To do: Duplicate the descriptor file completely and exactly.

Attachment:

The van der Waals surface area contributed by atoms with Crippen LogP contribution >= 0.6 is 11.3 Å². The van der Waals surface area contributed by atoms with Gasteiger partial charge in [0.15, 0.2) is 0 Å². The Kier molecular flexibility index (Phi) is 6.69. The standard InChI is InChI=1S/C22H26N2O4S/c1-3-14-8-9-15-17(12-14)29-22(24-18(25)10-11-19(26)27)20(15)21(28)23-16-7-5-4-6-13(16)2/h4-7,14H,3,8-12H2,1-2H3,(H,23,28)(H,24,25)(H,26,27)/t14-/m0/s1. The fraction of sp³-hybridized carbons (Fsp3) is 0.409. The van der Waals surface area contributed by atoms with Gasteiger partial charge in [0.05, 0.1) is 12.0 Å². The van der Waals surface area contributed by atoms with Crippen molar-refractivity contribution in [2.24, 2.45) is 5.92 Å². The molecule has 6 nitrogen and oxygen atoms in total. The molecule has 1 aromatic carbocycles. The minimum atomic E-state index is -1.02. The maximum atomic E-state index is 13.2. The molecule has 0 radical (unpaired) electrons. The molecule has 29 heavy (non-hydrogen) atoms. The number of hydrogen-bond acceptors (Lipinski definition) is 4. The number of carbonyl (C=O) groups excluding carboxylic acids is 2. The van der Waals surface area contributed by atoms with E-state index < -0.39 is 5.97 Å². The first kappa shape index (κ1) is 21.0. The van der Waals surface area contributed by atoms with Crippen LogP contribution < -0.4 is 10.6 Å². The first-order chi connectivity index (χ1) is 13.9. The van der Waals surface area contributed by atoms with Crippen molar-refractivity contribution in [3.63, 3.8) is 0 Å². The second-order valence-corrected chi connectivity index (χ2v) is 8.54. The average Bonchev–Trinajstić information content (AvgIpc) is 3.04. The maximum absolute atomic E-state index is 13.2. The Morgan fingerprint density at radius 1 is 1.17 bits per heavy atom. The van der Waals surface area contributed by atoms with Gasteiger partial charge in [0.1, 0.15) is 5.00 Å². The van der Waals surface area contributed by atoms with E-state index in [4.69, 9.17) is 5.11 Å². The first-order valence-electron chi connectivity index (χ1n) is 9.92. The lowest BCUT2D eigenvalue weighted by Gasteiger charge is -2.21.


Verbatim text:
The van der Waals surface area contributed by atoms with Crippen LogP contribution >= 0.6 is 11.3 Å². The van der Waals surface area contributed by atoms with Gasteiger partial charge in [0.15, 0.2) is 0 Å². The Kier molecular flexibility index (Phi) is 6.69. The standard InChI is InChI=1S/C22H26N2O4S/c1-3-14-8-9-15-17(12-14)29-22(24-18(25)10-11-19(26)27)20(15)21(28)23-16-7-5-4-6-13(16)2/h4-7,14H,3,8-12H2,1-2H3,(H,23,28)(H,24,25)(H,26,27)/t14-/m0/s1. The fraction of sp³-hybridized carbons (Fsp3) is 0.409. The van der Waals surface area contributed by atoms with Gasteiger partial charge in [0.05, 0.1) is 12.0 Å². The van der Waals surface area contributed by atoms with Crippen molar-refractivity contribution in [2.24, 2.45) is 5.92 Å². The molecule has 6 nitrogen and oxygen atoms in total. The molecule has 1 aromatic carbocycles. The minimum atomic E-state index is -1.02. The maximum atomic E-state index is 13.2. The molecule has 0 radical (unpaired) electrons. The molecule has 29 heavy (non-hydrogen) atoms. The number of hydrogen-bond acceptors (Lipinski definition) is 4. The number of carbonyl (C=O) groups excluding carboxylic acids is 2. The van der Waals surface area contributed by atoms with E-state index < -0.39 is 5.97 Å². The first kappa shape index (κ1) is 21.0. The van der Waals surface area contributed by atoms with Crippen LogP contribution < -0.4 is 10.6 Å². The first-order chi connectivity index (χ1) is 13.9. The van der Waals surface area contributed by atoms with Crippen molar-refractivity contribution in [3.63, 3.8) is 0 Å². The second-order valence-corrected chi connectivity index (χ2v) is 8.54. The average Bonchev–Trinajstić information content (AvgIpc) is 3.04. The maximum absolute atomic E-state index is 13.2. The Morgan fingerprint density at radius 1 is 1.17 bits per heavy atom. The van der Waals surface area contributed by atoms with Gasteiger partial charge in [0.1, 0.15) is 5.00 Å². The van der Waals surface area contributed by atoms with E-state index in [4.69, 9.17) is 5.11 Å². The first-order valence-electron chi connectivity index (χ1n) is 9.92. The lowest BCUT2D eigenvalue weighted by Gasteiger charge is -2.21.